It has been more than a half-decade since the Nike Air Yeezy 2 “Red October” released to the public in the most unexpected of fashion.
Dropping on February 9th, 2014 – a Sunday of all days – the bold but still mysterious sneaker was released via a Twitter link like many a Nike shoe of the time but with far more context, storylines, and surprise than any shoe before or any shoe after.
Funny and full-circle enough, the alpha and omega of this sneaker is fully laced to Twitter.
@SenorCollinB things r still n the works
— gentry humphrey (@GentryTwo3) October 4, 2012
The saga over the “Red October” Yeezy 2s all started with the possibility of another Yeezy 2 colorway itself.
Back in October of 2012 — months after the launch of 5,000 Black/Solar Red and “Pure Platinum” Yeezy 2s each on June 9, 2012 — Jordan Brand vet Gentry Humphrey, then at Nike Sportswear, responded to a fan on Twitter regarding a possible third colorway of said shoe.
His response, “things r still n the works,” was not a break the Internet moment in regards to likes or RTs but enough to get the sneaker community hoping.
It wouldn’t be until April 5th, 2013 – a half year after the Gentry tweet – that the world would see for the first time what could be the third and final Yeezy 2 colorway.
Shared by @simon5302, a noted sneaker collector, the factory style shot showcased an all-red Nike Air Yeezy 2 with grey laces and gold lace tips. This was enough for sneaker blogs and social media to get excited despite the fact that a Yeezy 2 hadn’t released at retail in roughly a year.
Only months after would rumors become reality.
Prior to Kanye West’s May 18, 2013 SNL performance to promote Yeezus – an abrasive (and at that time unfinished) album amplified by unrest in the fashion industry with a promo run and tour fueled by smoke directed at Nike – Kim Kardashian would share on IG a photo of the album’s artwork next to an all-red Yeezy 2. View this post on Instagram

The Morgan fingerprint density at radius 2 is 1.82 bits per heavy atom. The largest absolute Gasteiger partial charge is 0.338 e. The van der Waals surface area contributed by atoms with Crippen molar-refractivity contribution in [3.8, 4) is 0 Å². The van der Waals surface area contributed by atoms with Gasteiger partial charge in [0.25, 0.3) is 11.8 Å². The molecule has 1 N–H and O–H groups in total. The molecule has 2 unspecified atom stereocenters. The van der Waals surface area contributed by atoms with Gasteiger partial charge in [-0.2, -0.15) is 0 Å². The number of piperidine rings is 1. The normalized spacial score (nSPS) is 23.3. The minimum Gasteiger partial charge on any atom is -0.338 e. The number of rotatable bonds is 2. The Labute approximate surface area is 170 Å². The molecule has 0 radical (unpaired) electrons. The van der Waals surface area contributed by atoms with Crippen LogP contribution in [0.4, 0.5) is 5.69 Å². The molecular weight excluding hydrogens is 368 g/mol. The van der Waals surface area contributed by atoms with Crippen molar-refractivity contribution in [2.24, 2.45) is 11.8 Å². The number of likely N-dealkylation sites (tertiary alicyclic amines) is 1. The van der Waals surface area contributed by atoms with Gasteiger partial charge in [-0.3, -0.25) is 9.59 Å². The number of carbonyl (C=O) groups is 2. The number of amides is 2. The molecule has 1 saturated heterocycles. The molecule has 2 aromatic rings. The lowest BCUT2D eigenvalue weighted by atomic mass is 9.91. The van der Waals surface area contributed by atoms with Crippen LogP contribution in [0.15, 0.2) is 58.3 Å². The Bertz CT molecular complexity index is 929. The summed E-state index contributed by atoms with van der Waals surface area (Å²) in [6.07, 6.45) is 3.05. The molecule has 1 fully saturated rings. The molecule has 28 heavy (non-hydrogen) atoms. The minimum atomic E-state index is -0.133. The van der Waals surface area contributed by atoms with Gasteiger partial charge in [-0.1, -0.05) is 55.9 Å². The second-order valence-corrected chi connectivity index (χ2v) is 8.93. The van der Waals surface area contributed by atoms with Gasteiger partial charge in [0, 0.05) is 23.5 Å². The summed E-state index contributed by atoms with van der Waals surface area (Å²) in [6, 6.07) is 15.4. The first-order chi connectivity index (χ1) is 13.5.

A post shared by Kim Kardashian West (@kimkardashian) on May 18, 2013 at 8:15pm PDT
West would wear the bright shoe under dark lights for even darker performances of “Black Skinhead” and “New Slaves,” setting the tone for the album to come and leaving the world to wonder what these shoes exactly looked like in full.
In the weeks to follow, said-to-be-sample shots surfaced igniting the “Red October” flame even more. The shoes shared by @jsusneaks featured a style code on the inner-tagging, adding retail reality to what was originally a pipe dream PE.
All this of course was good. But knowing Nike, it’s not official until they say it’s official. Well only days after the sample surfaced, Nike PR director Heidi Burgett took to Twitter to announce Nike’s plans to release a new colorway of the Yeezy 2 later that year.
While a June release had been unofficially suggested due to the impending launch of West’s new album, Burgett’s tweet served as the only official information shared by Nike at the time.
Release date for the new colorway of the Nike Air Yeezy 2 is not June 16th. We’re planning to release it later this year.
— Heidi Burgett (@heidiburgett) May 30, 2013
Now an almost certain retail release and no longer relegated for just Kanye and his camp, West wore the “Red Octobers” on stage at Governors Ball in New York in June of 2013.
On June 22nd, 2013, Kanye West announced on Twitter an exclusive contest run via his website, kanyewest.com, in which 50 pairs of the sought after sneaker (with a stated approximate retail value of $245) would be given away.